Unable after a three-week, preliminary inquiry to explain why more than 1,000 Central Maine Power customers have received inexplicably high electric bills this winter, the Maine Public Utilities Commission voted Tuesday to launch a full investigation.

The broader probe will be conducted in tandem with the ongoing inquiry underway by the PUC’s staff, which has been requesting and studying aspects of CMP’s billing, meter and customer service data.

That ongoing discovery effort will be combined with what’s known as a management audit, which will involve hiring at least one outside consultant to conduct a highly technical review of meter and billing operations.

No precise timeline was given to conclude the investigation. But the need to issue a request-for-proposals, hire an expert and conduct the audit all but assures a process that could take several months.

In the meantime, customers with disputed bills were offered this advice from the PUC:

In general, utility bills should be paid by their due date. However, consumers with an active payment dispute at the PUC’s consumer assistance division are encouraged to pay any portion of their bills that aren’t in dispute, a calculus that’s being made on a case-by-case basis.

“We always encourage customers to make some payments toward their bills, as they have used at least some electricity,” said Harry Lanphear, the PUC’s spokesman. “This way, they don’t get too far behind once the dispute concludes. If they dispute their entire bill, then they don’t have to pay any of it during their dispute. Of course, when the dispute is resolved, they will owe whatever is determined in their individual case.”

Maine law also bars electric companies from shutting off customers between Nov. 15 and April 15, as long as they make arrangements to pay their bills. During this period, commission rules prohibit utilities from disconnecting a residential customer for non-payment, without first receiving permission from the consumer division.

The Office of the Public Advocate is asking the commission to order CMP not to disconnect any customers after the so-called winter disconnect period expires. It also requested a stay on issuing new disconnection notices, pending the outcome of the initial investigation. Those requests are under review, with a ruling likely by April 4.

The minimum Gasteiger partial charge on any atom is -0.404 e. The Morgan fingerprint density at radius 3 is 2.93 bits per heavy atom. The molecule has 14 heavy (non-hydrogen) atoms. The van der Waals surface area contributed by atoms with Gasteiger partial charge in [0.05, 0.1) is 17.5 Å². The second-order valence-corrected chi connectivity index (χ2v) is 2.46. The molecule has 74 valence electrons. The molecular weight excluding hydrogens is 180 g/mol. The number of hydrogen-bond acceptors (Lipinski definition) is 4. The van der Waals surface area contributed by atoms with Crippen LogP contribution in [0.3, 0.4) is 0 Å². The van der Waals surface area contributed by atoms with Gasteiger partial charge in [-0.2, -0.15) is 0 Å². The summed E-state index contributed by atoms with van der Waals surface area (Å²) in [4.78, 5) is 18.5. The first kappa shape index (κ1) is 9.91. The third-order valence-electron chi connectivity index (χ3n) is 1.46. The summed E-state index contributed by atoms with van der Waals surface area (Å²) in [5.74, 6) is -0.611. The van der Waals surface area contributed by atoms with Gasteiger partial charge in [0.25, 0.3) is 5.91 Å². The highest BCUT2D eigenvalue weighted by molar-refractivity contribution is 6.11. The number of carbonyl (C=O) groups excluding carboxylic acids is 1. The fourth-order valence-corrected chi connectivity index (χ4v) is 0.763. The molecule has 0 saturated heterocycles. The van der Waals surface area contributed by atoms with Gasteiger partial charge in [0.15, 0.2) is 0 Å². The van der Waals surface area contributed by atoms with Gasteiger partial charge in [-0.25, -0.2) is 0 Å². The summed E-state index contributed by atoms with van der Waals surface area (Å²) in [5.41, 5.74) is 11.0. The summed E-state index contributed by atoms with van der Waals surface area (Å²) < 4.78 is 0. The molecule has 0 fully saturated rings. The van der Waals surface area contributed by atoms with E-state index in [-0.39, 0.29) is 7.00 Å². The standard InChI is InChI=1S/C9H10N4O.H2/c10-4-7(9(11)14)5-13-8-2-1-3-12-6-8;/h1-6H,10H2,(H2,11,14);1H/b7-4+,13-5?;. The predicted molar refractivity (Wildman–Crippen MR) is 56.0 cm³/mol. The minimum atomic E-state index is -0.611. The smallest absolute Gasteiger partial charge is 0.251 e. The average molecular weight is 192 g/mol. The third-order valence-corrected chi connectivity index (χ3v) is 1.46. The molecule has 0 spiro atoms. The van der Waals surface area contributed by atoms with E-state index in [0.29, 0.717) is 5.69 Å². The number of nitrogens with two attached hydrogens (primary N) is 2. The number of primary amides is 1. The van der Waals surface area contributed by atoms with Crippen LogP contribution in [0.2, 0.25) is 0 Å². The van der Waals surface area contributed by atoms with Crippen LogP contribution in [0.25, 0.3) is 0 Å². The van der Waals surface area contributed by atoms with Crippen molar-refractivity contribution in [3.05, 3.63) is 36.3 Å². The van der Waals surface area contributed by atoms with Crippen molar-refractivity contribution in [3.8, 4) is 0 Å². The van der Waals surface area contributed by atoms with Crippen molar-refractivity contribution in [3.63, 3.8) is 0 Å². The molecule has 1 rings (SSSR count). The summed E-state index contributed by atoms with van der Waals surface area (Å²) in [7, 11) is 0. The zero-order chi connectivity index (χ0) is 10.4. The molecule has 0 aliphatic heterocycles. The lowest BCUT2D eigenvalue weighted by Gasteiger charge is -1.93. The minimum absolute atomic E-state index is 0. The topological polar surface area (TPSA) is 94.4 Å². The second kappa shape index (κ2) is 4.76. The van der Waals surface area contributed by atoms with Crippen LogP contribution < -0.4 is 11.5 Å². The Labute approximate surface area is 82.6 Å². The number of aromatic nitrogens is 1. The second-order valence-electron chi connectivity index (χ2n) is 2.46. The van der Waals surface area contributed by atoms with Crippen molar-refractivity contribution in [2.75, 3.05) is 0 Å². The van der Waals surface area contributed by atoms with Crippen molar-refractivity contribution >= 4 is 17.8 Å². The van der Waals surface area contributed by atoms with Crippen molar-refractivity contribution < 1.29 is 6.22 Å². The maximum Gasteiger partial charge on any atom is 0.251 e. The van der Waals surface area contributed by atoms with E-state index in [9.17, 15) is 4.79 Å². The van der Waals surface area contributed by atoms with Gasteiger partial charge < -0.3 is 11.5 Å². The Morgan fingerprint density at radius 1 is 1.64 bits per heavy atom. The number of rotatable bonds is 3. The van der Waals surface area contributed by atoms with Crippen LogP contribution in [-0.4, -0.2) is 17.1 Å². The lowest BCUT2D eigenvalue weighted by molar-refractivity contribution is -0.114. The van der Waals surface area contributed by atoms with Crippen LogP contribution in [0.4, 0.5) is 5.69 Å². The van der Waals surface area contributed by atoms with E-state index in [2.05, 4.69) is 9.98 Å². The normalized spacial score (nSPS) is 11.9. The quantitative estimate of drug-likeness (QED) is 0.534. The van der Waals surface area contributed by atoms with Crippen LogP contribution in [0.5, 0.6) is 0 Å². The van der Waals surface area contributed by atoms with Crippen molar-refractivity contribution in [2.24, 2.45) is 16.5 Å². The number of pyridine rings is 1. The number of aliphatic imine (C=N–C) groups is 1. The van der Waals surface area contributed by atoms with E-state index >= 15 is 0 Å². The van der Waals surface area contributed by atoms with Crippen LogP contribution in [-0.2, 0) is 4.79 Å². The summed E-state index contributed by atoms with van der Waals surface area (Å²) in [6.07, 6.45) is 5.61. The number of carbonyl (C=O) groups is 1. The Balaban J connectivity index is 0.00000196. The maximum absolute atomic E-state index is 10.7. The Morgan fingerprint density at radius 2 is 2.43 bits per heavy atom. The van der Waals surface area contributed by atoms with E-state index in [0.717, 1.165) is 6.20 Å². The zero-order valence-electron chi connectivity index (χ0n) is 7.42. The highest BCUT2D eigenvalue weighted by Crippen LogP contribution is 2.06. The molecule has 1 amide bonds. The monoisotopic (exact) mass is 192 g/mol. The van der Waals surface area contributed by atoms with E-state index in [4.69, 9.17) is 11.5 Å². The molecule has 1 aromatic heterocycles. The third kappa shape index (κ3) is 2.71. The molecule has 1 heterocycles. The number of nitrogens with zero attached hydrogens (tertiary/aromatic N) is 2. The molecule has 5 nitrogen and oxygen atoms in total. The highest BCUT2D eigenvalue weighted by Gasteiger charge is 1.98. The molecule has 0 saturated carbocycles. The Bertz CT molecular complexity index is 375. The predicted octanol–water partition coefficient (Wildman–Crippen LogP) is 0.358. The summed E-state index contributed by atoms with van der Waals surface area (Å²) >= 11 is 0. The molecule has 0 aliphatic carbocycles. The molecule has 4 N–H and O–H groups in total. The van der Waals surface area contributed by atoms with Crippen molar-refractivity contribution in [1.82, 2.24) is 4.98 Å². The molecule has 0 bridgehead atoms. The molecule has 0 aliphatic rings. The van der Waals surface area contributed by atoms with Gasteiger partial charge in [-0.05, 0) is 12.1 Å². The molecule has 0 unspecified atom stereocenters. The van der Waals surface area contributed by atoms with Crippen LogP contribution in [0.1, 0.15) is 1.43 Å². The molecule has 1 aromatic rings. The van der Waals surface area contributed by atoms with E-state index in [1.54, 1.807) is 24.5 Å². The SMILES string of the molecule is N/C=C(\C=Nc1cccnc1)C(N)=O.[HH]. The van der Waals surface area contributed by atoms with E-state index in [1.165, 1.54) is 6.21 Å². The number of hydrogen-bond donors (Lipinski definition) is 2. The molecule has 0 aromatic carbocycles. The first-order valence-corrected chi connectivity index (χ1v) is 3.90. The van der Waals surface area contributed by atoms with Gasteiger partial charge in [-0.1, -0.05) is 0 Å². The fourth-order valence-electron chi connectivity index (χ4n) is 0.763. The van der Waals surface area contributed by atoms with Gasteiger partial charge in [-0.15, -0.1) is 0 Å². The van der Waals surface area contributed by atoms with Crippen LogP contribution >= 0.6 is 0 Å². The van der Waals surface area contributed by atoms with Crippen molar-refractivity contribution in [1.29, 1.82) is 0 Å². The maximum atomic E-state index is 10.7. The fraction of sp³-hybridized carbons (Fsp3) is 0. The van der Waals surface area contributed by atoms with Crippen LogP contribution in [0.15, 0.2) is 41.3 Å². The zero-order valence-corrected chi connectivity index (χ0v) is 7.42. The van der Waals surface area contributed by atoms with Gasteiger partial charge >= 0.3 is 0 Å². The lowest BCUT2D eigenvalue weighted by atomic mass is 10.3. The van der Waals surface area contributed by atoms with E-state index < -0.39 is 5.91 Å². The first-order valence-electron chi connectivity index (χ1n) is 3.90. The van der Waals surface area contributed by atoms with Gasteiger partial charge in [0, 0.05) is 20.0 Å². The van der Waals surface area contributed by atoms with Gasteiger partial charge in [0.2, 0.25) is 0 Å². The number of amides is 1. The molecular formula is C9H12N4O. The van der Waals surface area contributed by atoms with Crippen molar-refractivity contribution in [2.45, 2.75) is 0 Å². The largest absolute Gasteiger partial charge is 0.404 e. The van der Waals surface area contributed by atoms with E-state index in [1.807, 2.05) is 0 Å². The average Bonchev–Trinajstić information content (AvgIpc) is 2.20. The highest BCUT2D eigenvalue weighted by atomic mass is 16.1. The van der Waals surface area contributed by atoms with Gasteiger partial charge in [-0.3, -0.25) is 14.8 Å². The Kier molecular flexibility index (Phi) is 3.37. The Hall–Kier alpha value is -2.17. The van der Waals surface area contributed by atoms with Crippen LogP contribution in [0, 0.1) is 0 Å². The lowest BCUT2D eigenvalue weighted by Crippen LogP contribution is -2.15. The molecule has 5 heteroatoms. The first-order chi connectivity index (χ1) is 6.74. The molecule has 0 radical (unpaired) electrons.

Barry Hobbins, the Public Advocate, said he’s worried that some people will just ignore their bills in the interim, or aren’t financially able to make outsized payments.

“I think they need a safety net, until we figure this out,” he said.

Hobbins also said that by launching a full investigation, the PUC has taken pressure off customers and placed it onto CMP to help find an explanation.

“I think CMP had shifted the burden to consumers,” Hobbins said, “making them think, ‘maybe I’ve done something wrong.’ Now the burden has shifted to the utility.”

INVESTIGATING COMPLAINTS

Following the PUC action, CMP issued a statement saying it welcomed the agency’s help in auditing its systems, as it searches for an underlying cause of the bill spikes. The company also said it has trained a new team of experts to work on customer issues, and that the team was working through CMP’s full list of complaints, to resolve outstanding inquiries as quickly as possible.

“Over the past several months,” the company said, “Central Maine Power customers have submitted a larger than normal number of complaints relative to high electric bills. We take these complaints seriously and are taking steps to address each and every one.”

Complaints over high bills spiked in December and January and are still being filed at the PUC, but getting to the bottom of issue is complicated by several factors. The standard offer – the per kilowatt-hour price that most customers pay for their electricity supply – increased by 18 percent in January. Three weeks of brutally cold weather that coincided with the Christmas holiday season also caused electricity use to jump, a pattern seen across much of the country.

Some customers who receive their electric supply from competitive providers also saw unexpectedly high rate hikes.

But hundreds of customers were shocked by bills that increased far beyond what could easily be explained by those factors. Some bills were double, triple or greater over the same period last year. The PUC alone received more than 1,000 complaints.

Seeking answers, the agency last month began an initial inquiry, called a summary audit. It filed a data request with CMP for information on about two dozen aspects of its electricity-delivery operation, including meters and the company’s new billing system, which was installed last year.

But that process apparently hasn’t come up with a full explanation, prompting the commission to take a deeper dive.

If the agency ultimately finds that CMP is at fault, Lanphear said, it could takes steps that include issuing an administrative penalty or directing the utility to take specific actions to remedy inadequate service. The commission can also order customer refunds.

As the examination moves to its next step, customers are continuing to file complaints at the PUC about their winter bills.

Pamela Morgan of Minot wrote:

“Can you please look into my bills? My usage has over doubled in the last three months. I have attached my bills for the last three years showing monthly usages for the year. I do not see how this could have happened. These bills are for over $600/month for a mobile and a garage. We have not done anything different. These costs are not in my budget and I do not know how I can pay these.”


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